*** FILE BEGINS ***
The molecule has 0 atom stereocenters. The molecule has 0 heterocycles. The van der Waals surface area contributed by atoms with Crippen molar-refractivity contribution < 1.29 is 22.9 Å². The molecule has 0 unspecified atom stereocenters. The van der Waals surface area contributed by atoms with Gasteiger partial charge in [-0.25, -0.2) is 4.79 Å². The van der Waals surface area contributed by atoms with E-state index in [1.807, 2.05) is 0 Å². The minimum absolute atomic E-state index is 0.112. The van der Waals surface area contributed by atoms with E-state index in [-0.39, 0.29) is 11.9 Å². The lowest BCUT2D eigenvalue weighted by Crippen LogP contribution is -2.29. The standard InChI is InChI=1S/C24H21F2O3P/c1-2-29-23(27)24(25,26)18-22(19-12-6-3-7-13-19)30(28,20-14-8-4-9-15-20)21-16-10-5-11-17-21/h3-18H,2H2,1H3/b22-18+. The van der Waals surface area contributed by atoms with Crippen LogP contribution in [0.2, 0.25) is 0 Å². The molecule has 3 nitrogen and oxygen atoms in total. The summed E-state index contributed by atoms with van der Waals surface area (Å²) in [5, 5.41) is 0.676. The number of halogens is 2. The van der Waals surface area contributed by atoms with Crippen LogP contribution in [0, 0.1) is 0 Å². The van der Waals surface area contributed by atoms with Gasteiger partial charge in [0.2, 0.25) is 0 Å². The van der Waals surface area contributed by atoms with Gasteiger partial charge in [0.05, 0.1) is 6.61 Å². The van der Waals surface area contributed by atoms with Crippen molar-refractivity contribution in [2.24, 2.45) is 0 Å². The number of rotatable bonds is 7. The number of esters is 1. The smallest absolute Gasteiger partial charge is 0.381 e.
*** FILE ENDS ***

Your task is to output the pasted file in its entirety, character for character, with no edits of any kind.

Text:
The molecule has 0 atom stereocenters. The molecule has 0 heterocycles. The van der Waals surface area contributed by atoms with Crippen molar-refractivity contribution < 1.29 is 22.9 Å². The molecule has 0 unspecified atom stereocenters. The van der Waals surface area contributed by atoms with Gasteiger partial charge in [-0.25, -0.2) is 4.79 Å². The van der Waals surface area contributed by atoms with E-state index in [1.807, 2.05) is 0 Å². The minimum absolute atomic E-state index is 0.112. The van der Waals surface area contributed by atoms with E-state index in [-0.39, 0.29) is 11.9 Å². The lowest BCUT2D eigenvalue weighted by Crippen LogP contribution is -2.29. The standard InChI is InChI=1S/C24H21F2O3P/c1-2-29-23(27)24(25,26)18-22(19-12-6-3-7-13-19)30(28,20-14-8-4-9-15-20)21-16-10-5-11-17-21/h3-18H,2H2,1H3/b22-18+. The van der Waals surface area contributed by atoms with Crippen LogP contribution in [0.2, 0.25) is 0 Å². The molecule has 3 nitrogen and oxygen atoms in total. The summed E-state index contributed by atoms with van der Waals surface area (Å²) in [5, 5.41) is 0.676. The number of halogens is 2. The van der Waals surface area contributed by atoms with Crippen LogP contribution in [0, 0.1) is 0 Å². The van der Waals surface area contributed by atoms with Gasteiger partial charge in [0.2, 0.25) is 0 Å². The van der Waals surface area contributed by atoms with Gasteiger partial charge in [0.05, 0.1) is 6.61 Å². The van der Waals surface area contributed by atoms with Crippen molar-refractivity contribution in [2.24, 2.45) is 0 Å². The number of rotatable bonds is 7. The number of esters is 1. The smallest absolute Gasteiger partial charge is 0.381 e.